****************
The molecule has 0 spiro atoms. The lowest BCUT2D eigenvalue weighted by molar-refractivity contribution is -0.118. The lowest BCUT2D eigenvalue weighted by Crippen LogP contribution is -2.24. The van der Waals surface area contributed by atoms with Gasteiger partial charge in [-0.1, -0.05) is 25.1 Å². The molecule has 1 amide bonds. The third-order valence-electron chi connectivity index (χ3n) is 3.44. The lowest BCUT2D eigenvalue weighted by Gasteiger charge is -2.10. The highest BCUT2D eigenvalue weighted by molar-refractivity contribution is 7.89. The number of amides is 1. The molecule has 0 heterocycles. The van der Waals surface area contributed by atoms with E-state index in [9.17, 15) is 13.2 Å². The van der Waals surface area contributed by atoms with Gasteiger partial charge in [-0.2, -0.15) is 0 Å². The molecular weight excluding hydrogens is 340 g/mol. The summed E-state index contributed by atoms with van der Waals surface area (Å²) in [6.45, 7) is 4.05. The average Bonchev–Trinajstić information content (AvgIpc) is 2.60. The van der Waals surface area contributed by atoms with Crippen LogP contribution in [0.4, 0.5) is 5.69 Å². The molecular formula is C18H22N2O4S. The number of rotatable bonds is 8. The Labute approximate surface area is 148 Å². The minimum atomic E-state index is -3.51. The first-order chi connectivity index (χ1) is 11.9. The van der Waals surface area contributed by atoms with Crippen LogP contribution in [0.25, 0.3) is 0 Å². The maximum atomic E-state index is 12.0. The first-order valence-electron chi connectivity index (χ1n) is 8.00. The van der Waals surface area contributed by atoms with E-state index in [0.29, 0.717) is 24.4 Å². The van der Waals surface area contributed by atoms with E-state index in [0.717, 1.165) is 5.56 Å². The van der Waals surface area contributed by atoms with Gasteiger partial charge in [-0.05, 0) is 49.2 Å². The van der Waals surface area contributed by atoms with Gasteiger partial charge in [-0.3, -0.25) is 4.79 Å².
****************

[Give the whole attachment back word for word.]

The molecule has 0 spiro atoms. The lowest BCUT2D eigenvalue weighted by molar-refractivity contribution is -0.118. The lowest BCUT2D eigenvalue weighted by Crippen LogP contribution is -2.24. The van der Waals surface area contributed by atoms with Gasteiger partial charge in [-0.1, -0.05) is 25.1 Å². The molecule has 1 amide bonds. The third-order valence-electron chi connectivity index (χ3n) is 3.44. The lowest BCUT2D eigenvalue weighted by Gasteiger charge is -2.10. The highest BCUT2D eigenvalue weighted by molar-refractivity contribution is 7.89. The number of amides is 1. The molecule has 0 heterocycles. The van der Waals surface area contributed by atoms with E-state index in [9.17, 15) is 13.2 Å². The van der Waals surface area contributed by atoms with Gasteiger partial charge in [-0.2, -0.15) is 0 Å². The molecular weight excluding hydrogens is 340 g/mol. The summed E-state index contributed by atoms with van der Waals surface area (Å²) in [6.45, 7) is 4.05. The average Bonchev–Trinajstić information content (AvgIpc) is 2.60. The van der Waals surface area contributed by atoms with Crippen LogP contribution in [0.4, 0.5) is 5.69 Å². The molecular formula is C18H22N2O4S. The number of rotatable bonds is 8. The Labute approximate surface area is 148 Å². The minimum atomic E-state index is -3.51. The first-order chi connectivity index (χ1) is 11.9. The van der Waals surface area contributed by atoms with Crippen LogP contribution in [0.25, 0.3) is 0 Å². The maximum atomic E-state index is 12.0. The first-order valence-electron chi connectivity index (χ1n) is 8.00. The van der Waals surface area contributed by atoms with E-state index in [0.29, 0.717) is 24.4 Å². The van der Waals surface area contributed by atoms with E-state index in [0.717, 1.165) is 5.56 Å². The van der Waals surface area contributed by atoms with Gasteiger partial charge in [-0.05, 0) is 49.2 Å². The van der Waals surface area contributed by atoms with Gasteiger partial charge in [-0.3, -0.25) is 4.79 Å².